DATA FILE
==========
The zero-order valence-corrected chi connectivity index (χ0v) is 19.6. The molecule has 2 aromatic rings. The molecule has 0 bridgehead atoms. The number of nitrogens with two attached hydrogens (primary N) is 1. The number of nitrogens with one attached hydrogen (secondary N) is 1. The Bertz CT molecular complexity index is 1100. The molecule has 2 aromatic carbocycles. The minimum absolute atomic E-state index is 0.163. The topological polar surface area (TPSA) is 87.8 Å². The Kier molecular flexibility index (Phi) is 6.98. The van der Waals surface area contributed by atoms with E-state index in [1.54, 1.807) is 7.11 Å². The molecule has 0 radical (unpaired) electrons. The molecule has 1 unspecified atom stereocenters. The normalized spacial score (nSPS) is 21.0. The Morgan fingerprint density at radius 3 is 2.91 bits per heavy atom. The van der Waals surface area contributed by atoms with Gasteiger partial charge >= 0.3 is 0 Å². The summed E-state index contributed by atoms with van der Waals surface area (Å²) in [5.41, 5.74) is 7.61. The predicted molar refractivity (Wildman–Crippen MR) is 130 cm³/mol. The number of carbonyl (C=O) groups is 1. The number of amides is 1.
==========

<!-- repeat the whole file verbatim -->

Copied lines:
The zero-order valence-corrected chi connectivity index (χ0v) is 19.6. The molecule has 2 aromatic rings. The molecule has 0 bridgehead atoms. The number of nitrogens with two attached hydrogens (primary N) is 1. The number of nitrogens with one attached hydrogen (secondary N) is 1. The Bertz CT molecular complexity index is 1100. The molecule has 2 aromatic carbocycles. The minimum absolute atomic E-state index is 0.163. The topological polar surface area (TPSA) is 87.8 Å². The Kier molecular flexibility index (Phi) is 6.98. The van der Waals surface area contributed by atoms with E-state index in [1.54, 1.807) is 7.11 Å². The molecule has 0 radical (unpaired) electrons. The molecule has 1 unspecified atom stereocenters. The normalized spacial score (nSPS) is 21.0. The Morgan fingerprint density at radius 3 is 2.91 bits per heavy atom. The van der Waals surface area contributed by atoms with Gasteiger partial charge >= 0.3 is 0 Å². The summed E-state index contributed by atoms with van der Waals surface area (Å²) in [5.41, 5.74) is 7.61. The predicted molar refractivity (Wildman–Crippen MR) is 130 cm³/mol. The number of carbonyl (C=O) groups is 1. The number of amides is 1.